3. LINDA--a precious story. The only thing my grandmother read was the bible--my sister has that bible now, lovingly encased in an acid-free plastic bag--it's literally falling to pieces. The fly-swatter--we didn't get spanked growing up, but once I did get swatted with the fly-swatter on the back of my legs. I took my little sister a block away into a small neighborhood store--thought I'd buy something I guess--we were very little. Mother came after us, and she swatted the backs of my legs to get us home. It was my fault--so I got the swats.
    My blog Thursday--California Cousins.
    Thanks for all the memories. Celia

  4. Yes, it was, Sandra Kay. Things did seem so simple then.

    Thanks for stopping by, Miss Mae.

    Celia, we rarely got a spanking, but when it came to something dangerous, we did.

  5. Linda,

    What a great story. My grandpa seemed a bit prickly, too, but I liked to spend time with him talking about world events. I didn't always agree with him; he was a Republican. Smile.

    My grandmother, also, meant business when she told you to do something. She had a library at the top of the stairs, and I read every single book in it. Back then, you didn't have to worry about vices in a story.

    I remember picking berries, green beans, peas and all kinds of things at Gradma's house. She always had something for us to munch on and they had a black and white television, too, which we got to watch after school. We used to catch fireflies in the summer and blow bubbles, play cowboy and indians.

    I still miss my grandparents. I never got to know my father's parents. They died young.

    Thanks for the memories, Linda.

  6. So that's where the flyswatter idea of mother's came from.
    Thanks for sharing this again, Linda. It does bring back memories. My favorite memory of the farm is when I hear a breeze in the Fall and hear the branches creaking, it sounds like the post oak trees above where we spent so much time making mud pies and shooting marbles.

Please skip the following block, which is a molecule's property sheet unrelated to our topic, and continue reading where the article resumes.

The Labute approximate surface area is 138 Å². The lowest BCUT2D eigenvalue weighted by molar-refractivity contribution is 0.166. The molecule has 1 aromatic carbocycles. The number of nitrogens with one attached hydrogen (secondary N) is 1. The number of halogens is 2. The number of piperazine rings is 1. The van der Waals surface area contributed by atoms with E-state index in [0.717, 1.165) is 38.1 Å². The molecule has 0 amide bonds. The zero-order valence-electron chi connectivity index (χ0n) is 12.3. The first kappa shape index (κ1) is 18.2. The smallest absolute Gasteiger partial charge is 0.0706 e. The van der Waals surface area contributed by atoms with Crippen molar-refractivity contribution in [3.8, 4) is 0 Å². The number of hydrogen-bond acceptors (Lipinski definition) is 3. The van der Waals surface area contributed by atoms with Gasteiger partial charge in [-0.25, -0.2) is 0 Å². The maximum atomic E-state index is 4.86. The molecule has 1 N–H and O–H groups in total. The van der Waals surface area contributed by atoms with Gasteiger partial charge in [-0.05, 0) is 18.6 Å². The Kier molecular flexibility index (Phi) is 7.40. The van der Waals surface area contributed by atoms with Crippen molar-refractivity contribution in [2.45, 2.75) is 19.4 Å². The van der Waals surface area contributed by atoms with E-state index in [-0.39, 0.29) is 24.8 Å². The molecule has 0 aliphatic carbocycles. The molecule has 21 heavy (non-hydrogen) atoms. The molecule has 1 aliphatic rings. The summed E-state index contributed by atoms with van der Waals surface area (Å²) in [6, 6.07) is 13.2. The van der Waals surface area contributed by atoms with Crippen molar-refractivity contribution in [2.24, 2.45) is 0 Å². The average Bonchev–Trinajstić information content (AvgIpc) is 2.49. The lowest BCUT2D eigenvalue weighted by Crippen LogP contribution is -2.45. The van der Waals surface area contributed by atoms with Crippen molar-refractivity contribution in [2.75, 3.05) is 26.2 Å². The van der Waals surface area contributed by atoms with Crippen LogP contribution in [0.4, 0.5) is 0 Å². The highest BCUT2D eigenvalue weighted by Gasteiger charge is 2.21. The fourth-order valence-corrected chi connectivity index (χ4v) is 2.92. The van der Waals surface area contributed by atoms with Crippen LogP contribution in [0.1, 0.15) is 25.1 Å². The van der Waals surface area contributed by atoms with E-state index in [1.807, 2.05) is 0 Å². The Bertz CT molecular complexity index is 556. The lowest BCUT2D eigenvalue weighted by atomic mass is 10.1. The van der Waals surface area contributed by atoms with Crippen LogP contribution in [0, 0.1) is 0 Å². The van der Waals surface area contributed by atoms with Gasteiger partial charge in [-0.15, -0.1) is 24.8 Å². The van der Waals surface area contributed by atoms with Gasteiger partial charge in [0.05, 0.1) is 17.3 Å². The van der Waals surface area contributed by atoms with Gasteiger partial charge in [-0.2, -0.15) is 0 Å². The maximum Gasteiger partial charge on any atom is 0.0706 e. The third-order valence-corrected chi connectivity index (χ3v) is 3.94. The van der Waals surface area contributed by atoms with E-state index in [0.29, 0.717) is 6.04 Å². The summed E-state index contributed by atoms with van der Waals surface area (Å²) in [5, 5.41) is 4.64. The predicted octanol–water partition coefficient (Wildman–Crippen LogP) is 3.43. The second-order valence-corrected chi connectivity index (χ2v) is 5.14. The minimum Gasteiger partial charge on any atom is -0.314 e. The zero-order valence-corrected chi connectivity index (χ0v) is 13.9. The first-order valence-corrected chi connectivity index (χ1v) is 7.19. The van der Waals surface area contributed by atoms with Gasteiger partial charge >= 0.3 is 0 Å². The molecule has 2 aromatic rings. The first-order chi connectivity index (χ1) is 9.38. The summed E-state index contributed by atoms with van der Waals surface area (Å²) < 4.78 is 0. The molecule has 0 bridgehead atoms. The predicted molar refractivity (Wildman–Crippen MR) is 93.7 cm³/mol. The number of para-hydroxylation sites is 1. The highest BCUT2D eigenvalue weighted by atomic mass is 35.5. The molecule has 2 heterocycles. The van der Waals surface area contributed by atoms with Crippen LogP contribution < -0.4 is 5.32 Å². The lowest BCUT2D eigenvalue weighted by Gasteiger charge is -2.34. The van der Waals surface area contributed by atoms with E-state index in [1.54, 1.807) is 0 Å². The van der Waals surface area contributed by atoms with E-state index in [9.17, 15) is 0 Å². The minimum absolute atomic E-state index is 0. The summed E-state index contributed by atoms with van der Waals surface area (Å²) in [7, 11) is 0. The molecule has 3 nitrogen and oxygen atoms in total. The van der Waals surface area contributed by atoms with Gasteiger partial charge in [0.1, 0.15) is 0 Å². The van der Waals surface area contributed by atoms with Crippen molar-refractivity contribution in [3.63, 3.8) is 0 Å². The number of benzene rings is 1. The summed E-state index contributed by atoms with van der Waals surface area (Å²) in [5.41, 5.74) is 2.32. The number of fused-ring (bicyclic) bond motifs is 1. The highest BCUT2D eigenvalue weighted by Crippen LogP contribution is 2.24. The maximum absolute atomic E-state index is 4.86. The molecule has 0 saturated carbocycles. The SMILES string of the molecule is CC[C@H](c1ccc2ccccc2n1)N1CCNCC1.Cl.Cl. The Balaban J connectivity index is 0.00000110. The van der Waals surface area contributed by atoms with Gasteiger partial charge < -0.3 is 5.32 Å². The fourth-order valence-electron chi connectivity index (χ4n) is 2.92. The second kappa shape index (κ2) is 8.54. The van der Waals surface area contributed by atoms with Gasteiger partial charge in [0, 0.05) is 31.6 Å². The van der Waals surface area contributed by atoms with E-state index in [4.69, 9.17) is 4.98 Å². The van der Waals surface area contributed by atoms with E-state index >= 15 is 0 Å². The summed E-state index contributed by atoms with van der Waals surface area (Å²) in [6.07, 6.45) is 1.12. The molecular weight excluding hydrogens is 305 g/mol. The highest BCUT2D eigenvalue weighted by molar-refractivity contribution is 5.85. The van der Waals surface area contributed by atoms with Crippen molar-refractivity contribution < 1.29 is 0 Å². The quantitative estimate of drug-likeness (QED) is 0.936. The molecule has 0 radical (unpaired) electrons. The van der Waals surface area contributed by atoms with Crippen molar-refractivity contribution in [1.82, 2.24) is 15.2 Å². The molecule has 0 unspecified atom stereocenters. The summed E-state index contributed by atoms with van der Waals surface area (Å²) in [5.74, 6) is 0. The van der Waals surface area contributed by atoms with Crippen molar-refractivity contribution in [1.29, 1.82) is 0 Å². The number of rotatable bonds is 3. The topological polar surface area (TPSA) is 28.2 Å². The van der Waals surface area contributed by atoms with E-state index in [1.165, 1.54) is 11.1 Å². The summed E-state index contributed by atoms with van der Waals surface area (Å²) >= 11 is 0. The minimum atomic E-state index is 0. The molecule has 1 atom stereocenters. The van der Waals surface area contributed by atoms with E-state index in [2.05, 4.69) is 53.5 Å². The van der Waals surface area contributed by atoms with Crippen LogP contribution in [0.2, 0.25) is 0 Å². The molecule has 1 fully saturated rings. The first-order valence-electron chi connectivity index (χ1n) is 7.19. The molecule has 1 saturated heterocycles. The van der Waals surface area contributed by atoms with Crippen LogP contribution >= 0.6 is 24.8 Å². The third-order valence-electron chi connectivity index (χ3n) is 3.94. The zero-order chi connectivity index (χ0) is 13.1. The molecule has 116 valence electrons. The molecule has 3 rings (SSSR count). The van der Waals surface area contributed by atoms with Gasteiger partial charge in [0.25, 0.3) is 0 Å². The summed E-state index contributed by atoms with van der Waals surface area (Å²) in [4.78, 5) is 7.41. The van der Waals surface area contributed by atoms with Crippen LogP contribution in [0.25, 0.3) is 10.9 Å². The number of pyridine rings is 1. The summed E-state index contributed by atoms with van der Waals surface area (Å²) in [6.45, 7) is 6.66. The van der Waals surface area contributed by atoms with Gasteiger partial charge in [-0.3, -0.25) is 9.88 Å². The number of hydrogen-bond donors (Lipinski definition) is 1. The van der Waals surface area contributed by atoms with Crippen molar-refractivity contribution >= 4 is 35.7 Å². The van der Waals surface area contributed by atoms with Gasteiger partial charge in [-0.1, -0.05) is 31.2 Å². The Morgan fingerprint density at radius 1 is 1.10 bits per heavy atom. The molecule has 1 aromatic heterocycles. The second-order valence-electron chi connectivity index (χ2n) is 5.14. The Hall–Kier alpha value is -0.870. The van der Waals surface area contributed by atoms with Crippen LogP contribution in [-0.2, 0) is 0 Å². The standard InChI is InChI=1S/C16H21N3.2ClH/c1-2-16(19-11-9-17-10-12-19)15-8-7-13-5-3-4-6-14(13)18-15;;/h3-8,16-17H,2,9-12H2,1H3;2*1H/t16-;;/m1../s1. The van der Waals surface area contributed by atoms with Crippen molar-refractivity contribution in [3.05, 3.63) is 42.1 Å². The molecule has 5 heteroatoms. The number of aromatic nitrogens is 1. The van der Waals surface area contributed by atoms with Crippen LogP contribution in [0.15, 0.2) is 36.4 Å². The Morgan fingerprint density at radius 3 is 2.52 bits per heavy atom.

7. Hi Sandy,
    My grandparents were very poor. I think the only book I saw in their house was the Bible and the magazines were given to her by my mother.

    You know, I dream about my grandmother alot--she's still alive and for years I didn't know it. Odd, huh?

  8. Yep, Anna, I guess that's where our mothers got the idea. Yes, that old post oak could probably tell a lot of tales.

  9. What a wonderful story!
    I love the bit about the flying shoe.
    If we didn't pick blueberries fast or clean enough, my grandma would give us the bucket. A bucket flying at our heads. We sure picked up the pace when she waved that bucket.

  10. What lovely memories, Linda. I'm always enchanted by these glimpses into your past. No wonder you do Time Travel so successfully!

    Thanks, once again, for a memorable tale.

    --Chiron O'Keefe
    The Write Soul:

  11. I love when people share these kind of memories. It make you who you are.
    My grandmother was from Poland and she was the only person who loved me unconditionally. She was the best.

  12. What a beautiful story, Linda. Thank you for sharing it. Nothing like this exists today. Those memories are just so precious.

  13. Kimber, several people have mentioned picking blueberries or blackberries. If we did, I don't remember that. Funny about the flying bucket.

  14. Thanks, Chiron. I guess some of my memories are close to the nineteenth century. I do love those time travels. I'm anxious to get started on another one.

  15. Mary, my grandmother didn't judge either. Isn't it wonderful to have had someone like that in our lives?

  16. Hi Mickey,
    Thanks for stopping by. I'm glad you enjoyed my memories.

  17. We loved the part about having your grandma reading romance magazines. It just all trickled down the line. Another great story, and you just have to adore the title. Sorry for the late response... we're in catch-up mode.

  18. Hi Linda! I finally got back to read part 2. How absolutely lovely are these memories and the way you have shared them! Thank you. It made me mindful to think back on my memories of grandparents and my mother who died too young.